“Eco-doom carnival” lampoons Vanguard on home turf

Community members play nautical themed carnival games that highlight Vanguard's climate problem at a community festival in Philadelipha. They are standing under a large banner that reads "Vanguard is sinking your future."

Satirical games skewer investment giant’s complicity in climate destruction

On first glance, the Vanguard S.O.S. festival pop-up could pass for a corporate PR stunt. But when passersby notice that the free games are climate-chaos themed, the point becomes clear: instead of promoting the second-largest asset manager in the world, this interactive performance is criticizing their role in climate catastrophe. A project of trickster activists the Yes Men, the brand-jamming action popped up at public events in Philadelphia all summer long—right in the Malvern-based company’s backyard.

Visitors are greeted by costumed crew mates dispensing prizes and hard truths about Vanguard’s fossil fuel exposure. “Spin the wheel to avert climate doom!” instructs Philly resident and “first mate” Linnea Bond, as a toddler takes hold of a ship’s wheel mounted to a backdrop of a stormy seascape. “You could win big, even though we all lose until Vanguard course-corrects its $300 billion invested in fossil fuels.” When the spoke misses the sliver of hope labeled “Net Zero” and lands in the ocean of melting icebergs, Bond tells gathered locals how the Malvern-based asset manager is failing on climate.

Thousands of visitors played satirical spins on classic games, like the “Where Does Your Money Go” coin toss, attempting to hit a tiny green fund cup and avoid the oil, gas, and coal buckets that surround it (the not-so-subtle metaphor represents the ratio of fossils-to-green funds in Vanguard offerings). Guests try their luck in the “bay of stranded assets,” “pitch the planet” for a bittersweet three-pointer, and toss a life ring over a hand submerged in oil—evoking how Vanguard could use its massive influence to buoy the planet rather than destroy it.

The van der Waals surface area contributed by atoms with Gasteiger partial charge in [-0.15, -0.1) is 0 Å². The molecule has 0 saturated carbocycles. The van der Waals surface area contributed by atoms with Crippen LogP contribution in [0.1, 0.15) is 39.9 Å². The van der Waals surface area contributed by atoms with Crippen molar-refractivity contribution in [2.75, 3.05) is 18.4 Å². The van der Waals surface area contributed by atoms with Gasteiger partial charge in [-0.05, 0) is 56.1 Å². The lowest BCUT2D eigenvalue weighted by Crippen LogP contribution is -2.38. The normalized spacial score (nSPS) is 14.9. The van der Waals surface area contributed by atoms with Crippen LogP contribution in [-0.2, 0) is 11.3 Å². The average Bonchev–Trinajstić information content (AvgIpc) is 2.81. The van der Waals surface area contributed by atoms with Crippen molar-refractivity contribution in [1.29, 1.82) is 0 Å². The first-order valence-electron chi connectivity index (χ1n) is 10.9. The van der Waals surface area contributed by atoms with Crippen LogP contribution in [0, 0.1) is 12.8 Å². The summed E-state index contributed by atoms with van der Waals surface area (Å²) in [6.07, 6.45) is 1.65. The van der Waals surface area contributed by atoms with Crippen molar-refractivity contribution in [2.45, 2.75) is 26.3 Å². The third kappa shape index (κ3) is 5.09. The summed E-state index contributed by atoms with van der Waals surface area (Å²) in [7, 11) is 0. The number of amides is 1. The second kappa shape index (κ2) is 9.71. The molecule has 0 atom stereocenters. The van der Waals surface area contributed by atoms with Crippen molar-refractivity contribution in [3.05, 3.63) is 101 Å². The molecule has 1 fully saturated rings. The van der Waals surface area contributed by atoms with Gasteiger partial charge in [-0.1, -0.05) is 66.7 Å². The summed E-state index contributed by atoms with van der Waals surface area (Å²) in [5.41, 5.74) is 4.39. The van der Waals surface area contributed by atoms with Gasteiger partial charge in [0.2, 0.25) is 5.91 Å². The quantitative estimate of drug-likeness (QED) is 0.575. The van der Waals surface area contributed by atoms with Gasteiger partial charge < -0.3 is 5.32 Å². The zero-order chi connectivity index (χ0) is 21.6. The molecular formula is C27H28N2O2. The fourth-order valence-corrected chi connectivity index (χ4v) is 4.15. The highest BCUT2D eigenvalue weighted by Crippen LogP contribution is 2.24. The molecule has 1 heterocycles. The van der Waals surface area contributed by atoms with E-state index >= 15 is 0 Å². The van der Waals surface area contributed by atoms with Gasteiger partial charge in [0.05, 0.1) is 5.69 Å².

Talking about climate doom and financial arcana can make people shut down, but interactive games offer an engaging way to educate about the harm Vanguard is doing and how customers, employees, and concerned Philadelphians can pressure them to change. The interactive booth has been a fun and persistent way to bring the message to many different communities in Vanguard’s backyard.

“People of all ages—including current and potential customers—leave with a clear association between Vanguard and our precarious future,” said Keil Troisi of the Yes Men. “It can feel bleak, as we fight to make behemoths change course, but in the meantime we can use tactical fun and games to buoy our collective ship.”